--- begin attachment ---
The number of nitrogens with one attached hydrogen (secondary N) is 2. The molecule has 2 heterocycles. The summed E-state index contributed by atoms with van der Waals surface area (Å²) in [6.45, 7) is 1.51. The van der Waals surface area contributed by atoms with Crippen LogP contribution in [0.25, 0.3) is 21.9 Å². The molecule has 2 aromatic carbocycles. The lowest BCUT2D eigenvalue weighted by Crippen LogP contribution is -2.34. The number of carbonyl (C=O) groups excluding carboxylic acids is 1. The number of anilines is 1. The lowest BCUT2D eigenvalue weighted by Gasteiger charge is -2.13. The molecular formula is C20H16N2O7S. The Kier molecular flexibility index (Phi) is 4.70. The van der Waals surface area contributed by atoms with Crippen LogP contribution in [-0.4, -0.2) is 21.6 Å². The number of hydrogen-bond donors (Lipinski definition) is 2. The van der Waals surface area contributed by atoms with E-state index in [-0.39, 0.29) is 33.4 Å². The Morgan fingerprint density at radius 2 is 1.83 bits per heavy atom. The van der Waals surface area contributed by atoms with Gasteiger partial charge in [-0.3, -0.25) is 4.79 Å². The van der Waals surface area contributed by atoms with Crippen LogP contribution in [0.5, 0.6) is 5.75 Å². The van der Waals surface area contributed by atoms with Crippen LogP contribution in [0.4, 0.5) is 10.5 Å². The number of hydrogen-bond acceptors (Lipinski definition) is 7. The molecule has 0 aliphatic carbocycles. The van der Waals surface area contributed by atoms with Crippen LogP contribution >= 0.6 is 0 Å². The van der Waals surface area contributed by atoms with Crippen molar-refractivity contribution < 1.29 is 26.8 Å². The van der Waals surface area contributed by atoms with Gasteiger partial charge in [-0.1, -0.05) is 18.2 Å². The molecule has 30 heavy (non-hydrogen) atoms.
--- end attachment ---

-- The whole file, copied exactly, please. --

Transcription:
The number of nitrogens with one attached hydrogen (secondary N) is 2. The molecule has 2 heterocycles. The summed E-state index contributed by atoms with van der Waals surface area (Å²) in [6.45, 7) is 1.51. The van der Waals surface area contributed by atoms with Crippen LogP contribution in [0.25, 0.3) is 21.9 Å². The molecule has 2 aromatic carbocycles. The lowest BCUT2D eigenvalue weighted by Crippen LogP contribution is -2.34. The number of carbonyl (C=O) groups excluding carboxylic acids is 1. The number of anilines is 1. The lowest BCUT2D eigenvalue weighted by Gasteiger charge is -2.13. The molecular formula is C20H16N2O7S. The Kier molecular flexibility index (Phi) is 4.70. The van der Waals surface area contributed by atoms with Crippen LogP contribution in [-0.4, -0.2) is 21.6 Å². The number of hydrogen-bond donors (Lipinski definition) is 2. The van der Waals surface area contributed by atoms with E-state index in [-0.39, 0.29) is 33.4 Å². The Morgan fingerprint density at radius 2 is 1.83 bits per heavy atom. The van der Waals surface area contributed by atoms with Gasteiger partial charge in [-0.3, -0.25) is 4.79 Å². The van der Waals surface area contributed by atoms with Crippen LogP contribution in [0.5, 0.6) is 5.75 Å². The van der Waals surface area contributed by atoms with Crippen LogP contribution in [0.4, 0.5) is 10.5 Å². The number of hydrogen-bond acceptors (Lipinski definition) is 7. The molecule has 0 aliphatic carbocycles. The van der Waals surface area contributed by atoms with Crippen LogP contribution >= 0.6 is 0 Å². The van der Waals surface area contributed by atoms with Crippen molar-refractivity contribution < 1.29 is 26.8 Å². The van der Waals surface area contributed by atoms with Gasteiger partial charge in [-0.1, -0.05) is 18.2 Å². The molecule has 30 heavy (non-hydrogen) atoms.